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Dissertation/Thesis Abstract

Middle school grading practices and the ability to predict achievement on the Arkansas Benchmark Test
by Summers, Philip Matthew, Ed.D., Lindenwood University, 2009, 141; 3372342
Abstract (Summary)

After the No Child Left Behind Act was legislated, it became necessary for states to target specific learning goals and then test those objectives. As part of this process, districts began to develop new curricula and evaluate grading practices. For this study, student samples were drawn from sixth, seventh, and eighth grade populations of a Northwest Arkansas Middle School. Samples were disaggregated by grade level for the 2005-2006, 2006-2007, and 2007-2008 school years. A quasi-experimental design was implemented to test the strength of the independent variable, averaged semester grades, on the dependent variable, Arkansas Benchmark Test scores. A Pearson r correlation was the primary measurement tool and the coefficient was calculated for each grade level for each of the three years. The results showed no statistically significant link between the averaged semester grades of the Northwest Arkansas Middle School and the Arkansas Benchmark scores.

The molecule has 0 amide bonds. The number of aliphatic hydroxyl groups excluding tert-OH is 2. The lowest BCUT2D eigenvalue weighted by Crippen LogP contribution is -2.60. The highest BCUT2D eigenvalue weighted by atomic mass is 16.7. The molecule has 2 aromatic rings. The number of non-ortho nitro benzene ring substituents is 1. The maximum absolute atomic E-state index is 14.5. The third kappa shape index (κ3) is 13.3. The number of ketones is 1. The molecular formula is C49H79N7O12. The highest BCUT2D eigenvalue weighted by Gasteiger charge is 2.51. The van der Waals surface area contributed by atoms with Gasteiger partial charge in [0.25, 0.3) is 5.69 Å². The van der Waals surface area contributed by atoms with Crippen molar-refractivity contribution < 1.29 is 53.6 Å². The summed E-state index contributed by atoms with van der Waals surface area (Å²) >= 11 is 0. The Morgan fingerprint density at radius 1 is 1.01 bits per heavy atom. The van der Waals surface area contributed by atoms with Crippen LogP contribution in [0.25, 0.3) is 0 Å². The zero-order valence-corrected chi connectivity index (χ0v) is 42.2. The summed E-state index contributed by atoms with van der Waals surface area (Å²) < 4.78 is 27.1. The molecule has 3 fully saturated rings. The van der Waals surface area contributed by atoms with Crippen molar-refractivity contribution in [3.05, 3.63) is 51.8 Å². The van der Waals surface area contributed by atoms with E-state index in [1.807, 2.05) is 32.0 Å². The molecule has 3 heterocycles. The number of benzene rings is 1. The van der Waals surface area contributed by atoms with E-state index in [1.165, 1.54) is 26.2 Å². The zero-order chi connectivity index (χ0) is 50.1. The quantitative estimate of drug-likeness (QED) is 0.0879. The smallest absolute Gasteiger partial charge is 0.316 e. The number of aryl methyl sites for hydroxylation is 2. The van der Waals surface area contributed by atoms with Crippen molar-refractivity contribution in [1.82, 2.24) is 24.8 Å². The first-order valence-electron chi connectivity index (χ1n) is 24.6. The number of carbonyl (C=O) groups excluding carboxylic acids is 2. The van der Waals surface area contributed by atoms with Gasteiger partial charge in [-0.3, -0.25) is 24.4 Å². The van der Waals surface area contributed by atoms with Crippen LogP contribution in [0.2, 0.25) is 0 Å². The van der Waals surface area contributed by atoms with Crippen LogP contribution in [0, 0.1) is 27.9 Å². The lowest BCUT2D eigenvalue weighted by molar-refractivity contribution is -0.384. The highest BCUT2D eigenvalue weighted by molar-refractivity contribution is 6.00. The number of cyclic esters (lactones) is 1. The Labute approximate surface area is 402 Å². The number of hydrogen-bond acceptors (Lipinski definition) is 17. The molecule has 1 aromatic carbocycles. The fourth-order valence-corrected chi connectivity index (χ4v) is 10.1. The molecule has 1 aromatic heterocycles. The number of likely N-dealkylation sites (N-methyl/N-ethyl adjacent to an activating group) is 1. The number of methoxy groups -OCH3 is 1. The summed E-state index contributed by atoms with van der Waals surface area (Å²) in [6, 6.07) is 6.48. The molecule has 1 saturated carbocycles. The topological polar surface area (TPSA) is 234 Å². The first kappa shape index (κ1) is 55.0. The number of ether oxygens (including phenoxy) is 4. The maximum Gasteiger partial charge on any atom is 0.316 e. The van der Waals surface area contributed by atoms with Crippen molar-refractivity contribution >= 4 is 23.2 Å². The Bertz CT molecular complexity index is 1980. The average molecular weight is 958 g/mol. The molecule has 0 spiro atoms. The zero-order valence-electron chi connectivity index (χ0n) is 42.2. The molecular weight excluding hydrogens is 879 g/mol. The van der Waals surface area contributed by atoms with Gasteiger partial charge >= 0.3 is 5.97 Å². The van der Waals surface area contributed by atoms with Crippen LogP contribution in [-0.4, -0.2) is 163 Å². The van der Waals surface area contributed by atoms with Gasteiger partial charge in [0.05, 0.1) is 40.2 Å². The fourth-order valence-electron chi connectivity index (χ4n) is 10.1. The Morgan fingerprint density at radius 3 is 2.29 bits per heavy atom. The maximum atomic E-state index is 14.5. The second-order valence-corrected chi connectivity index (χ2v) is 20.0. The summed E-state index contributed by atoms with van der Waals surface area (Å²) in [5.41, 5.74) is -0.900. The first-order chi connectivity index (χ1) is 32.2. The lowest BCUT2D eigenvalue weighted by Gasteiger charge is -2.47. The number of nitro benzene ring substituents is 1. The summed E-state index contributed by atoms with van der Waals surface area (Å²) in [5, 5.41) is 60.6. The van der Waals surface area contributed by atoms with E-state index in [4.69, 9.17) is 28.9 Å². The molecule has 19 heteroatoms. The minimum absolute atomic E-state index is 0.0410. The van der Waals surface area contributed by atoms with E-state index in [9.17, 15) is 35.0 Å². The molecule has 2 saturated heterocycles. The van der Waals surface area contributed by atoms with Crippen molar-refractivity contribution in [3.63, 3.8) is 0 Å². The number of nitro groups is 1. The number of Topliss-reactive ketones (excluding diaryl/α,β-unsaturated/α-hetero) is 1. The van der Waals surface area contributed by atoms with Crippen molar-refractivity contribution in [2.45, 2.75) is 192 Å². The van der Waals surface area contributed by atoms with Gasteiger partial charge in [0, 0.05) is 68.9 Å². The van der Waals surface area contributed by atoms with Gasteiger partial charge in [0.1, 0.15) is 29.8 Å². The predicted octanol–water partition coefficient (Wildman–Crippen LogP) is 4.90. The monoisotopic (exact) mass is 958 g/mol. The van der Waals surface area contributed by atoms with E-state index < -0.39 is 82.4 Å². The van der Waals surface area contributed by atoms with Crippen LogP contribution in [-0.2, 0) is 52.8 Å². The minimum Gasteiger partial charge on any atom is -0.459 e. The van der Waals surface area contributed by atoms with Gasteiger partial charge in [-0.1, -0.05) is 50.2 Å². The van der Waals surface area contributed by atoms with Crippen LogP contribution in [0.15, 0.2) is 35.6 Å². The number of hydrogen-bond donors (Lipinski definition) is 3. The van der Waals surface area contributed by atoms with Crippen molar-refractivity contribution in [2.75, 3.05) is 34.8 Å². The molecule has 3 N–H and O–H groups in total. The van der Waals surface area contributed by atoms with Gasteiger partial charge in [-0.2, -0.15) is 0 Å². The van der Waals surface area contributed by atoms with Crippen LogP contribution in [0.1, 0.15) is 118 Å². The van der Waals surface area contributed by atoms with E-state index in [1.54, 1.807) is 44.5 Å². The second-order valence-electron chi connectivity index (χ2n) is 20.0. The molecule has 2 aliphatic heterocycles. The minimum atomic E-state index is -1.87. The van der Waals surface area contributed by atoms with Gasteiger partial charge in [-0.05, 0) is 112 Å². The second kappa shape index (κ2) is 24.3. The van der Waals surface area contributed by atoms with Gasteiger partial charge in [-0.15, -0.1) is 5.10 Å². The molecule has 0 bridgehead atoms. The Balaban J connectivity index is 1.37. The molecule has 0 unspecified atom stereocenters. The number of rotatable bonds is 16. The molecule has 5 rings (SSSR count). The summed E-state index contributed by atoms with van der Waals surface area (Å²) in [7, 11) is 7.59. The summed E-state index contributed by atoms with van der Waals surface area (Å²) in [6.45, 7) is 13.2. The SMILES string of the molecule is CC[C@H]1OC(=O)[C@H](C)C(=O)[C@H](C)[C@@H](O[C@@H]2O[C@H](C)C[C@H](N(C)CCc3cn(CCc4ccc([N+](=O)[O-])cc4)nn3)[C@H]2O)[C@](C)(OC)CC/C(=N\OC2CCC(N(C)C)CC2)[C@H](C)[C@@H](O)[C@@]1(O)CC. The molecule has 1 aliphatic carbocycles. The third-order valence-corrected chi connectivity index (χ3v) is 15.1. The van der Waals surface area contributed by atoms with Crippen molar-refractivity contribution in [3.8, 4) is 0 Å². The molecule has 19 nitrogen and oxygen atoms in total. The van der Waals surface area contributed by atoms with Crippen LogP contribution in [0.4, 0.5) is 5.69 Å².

Indexing (document details)
Advisor: Reid, Terry
Commitee: DeVore, Sherry, Swofford, Brad
School: Lindenwood University
Department: Education
School Location: United States -- Missouri
Source: DAI-A 70/09, Dissertation Abstracts International
Subjects: Educational tests & measurements, Middle School education
Keywords: Achievement, Arkansas Benchmark Test, Grading practices, Middle school, No Child Left Behind
Publication Number: 3372342
ISBN: 978-1-109-35284-9
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